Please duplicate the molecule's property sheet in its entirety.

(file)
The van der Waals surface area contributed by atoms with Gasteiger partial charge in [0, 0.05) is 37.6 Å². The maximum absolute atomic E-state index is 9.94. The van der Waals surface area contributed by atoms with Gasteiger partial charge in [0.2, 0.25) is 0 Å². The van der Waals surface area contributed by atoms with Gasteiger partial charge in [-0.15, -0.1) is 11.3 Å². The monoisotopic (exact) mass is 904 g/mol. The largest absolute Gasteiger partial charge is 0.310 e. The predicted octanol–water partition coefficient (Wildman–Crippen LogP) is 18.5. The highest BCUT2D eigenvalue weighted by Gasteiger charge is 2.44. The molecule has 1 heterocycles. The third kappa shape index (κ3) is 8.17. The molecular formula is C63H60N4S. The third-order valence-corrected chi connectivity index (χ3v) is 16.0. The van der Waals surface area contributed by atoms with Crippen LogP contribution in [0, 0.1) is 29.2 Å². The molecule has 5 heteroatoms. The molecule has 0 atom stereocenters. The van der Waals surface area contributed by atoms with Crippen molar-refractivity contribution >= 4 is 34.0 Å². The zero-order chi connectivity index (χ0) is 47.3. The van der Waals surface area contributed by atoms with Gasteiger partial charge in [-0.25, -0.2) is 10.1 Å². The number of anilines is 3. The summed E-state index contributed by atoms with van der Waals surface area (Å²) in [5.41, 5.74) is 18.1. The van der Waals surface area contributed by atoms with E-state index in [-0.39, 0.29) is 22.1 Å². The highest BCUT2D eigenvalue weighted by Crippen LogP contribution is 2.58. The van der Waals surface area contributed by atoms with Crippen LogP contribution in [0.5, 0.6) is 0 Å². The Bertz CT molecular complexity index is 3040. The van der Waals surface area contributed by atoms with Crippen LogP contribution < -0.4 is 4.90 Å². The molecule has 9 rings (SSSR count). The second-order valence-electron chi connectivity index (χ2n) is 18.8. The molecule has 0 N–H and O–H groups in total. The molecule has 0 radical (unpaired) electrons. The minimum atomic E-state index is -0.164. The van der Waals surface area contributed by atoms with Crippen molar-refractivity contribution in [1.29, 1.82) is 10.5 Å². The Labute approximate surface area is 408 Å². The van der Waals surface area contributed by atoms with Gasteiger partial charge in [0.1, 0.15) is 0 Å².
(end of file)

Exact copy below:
The van der Waals surface area contributed by atoms with Gasteiger partial charge in [0, 0.05) is 37.6 Å². The maximum absolute atomic E-state index is 9.94. The van der Waals surface area contributed by atoms with Gasteiger partial charge in [0.2, 0.25) is 0 Å². The van der Waals surface area contributed by atoms with Gasteiger partial charge in [-0.15, -0.1) is 11.3 Å². The monoisotopic (exact) mass is 904 g/mol. The largest absolute Gasteiger partial charge is 0.310 e. The predicted octanol–water partition coefficient (Wildman–Crippen LogP) is 18.5. The highest BCUT2D eigenvalue weighted by Gasteiger charge is 2.44. The molecule has 1 heterocycles. The third kappa shape index (κ3) is 8.17. The molecular formula is C63H60N4S. The third-order valence-corrected chi connectivity index (χ3v) is 16.0. The van der Waals surface area contributed by atoms with Crippen LogP contribution in [0, 0.1) is 29.2 Å². The molecule has 5 heteroatoms. The molecule has 0 atom stereocenters. The van der Waals surface area contributed by atoms with Crippen molar-refractivity contribution >= 4 is 34.0 Å². The zero-order chi connectivity index (χ0) is 47.3. The van der Waals surface area contributed by atoms with Gasteiger partial charge in [-0.25, -0.2) is 10.1 Å². The number of anilines is 3. The summed E-state index contributed by atoms with van der Waals surface area (Å²) in [5.41, 5.74) is 18.1. The van der Waals surface area contributed by atoms with E-state index in [-0.39, 0.29) is 22.1 Å². The highest BCUT2D eigenvalue weighted by Crippen LogP contribution is 2.58. The van der Waals surface area contributed by atoms with Crippen LogP contribution in [0.5, 0.6) is 0 Å². The Bertz CT molecular complexity index is 3040. The van der Waals surface area contributed by atoms with Crippen LogP contribution < -0.4 is 4.90 Å². The molecule has 9 rings (SSSR count). The second-order valence-electron chi connectivity index (χ2n) is 18.8. The molecule has 0 N–H and O–H groups in total. The molecule has 0 radical (unpaired) electrons. The minimum atomic E-state index is -0.164. The van der Waals surface area contributed by atoms with Crippen molar-refractivity contribution in [1.29, 1.82) is 10.5 Å². The Labute approximate surface area is 408 Å². The van der Waals surface area contributed by atoms with Gasteiger partial charge in [0.1, 0.15) is 0 Å².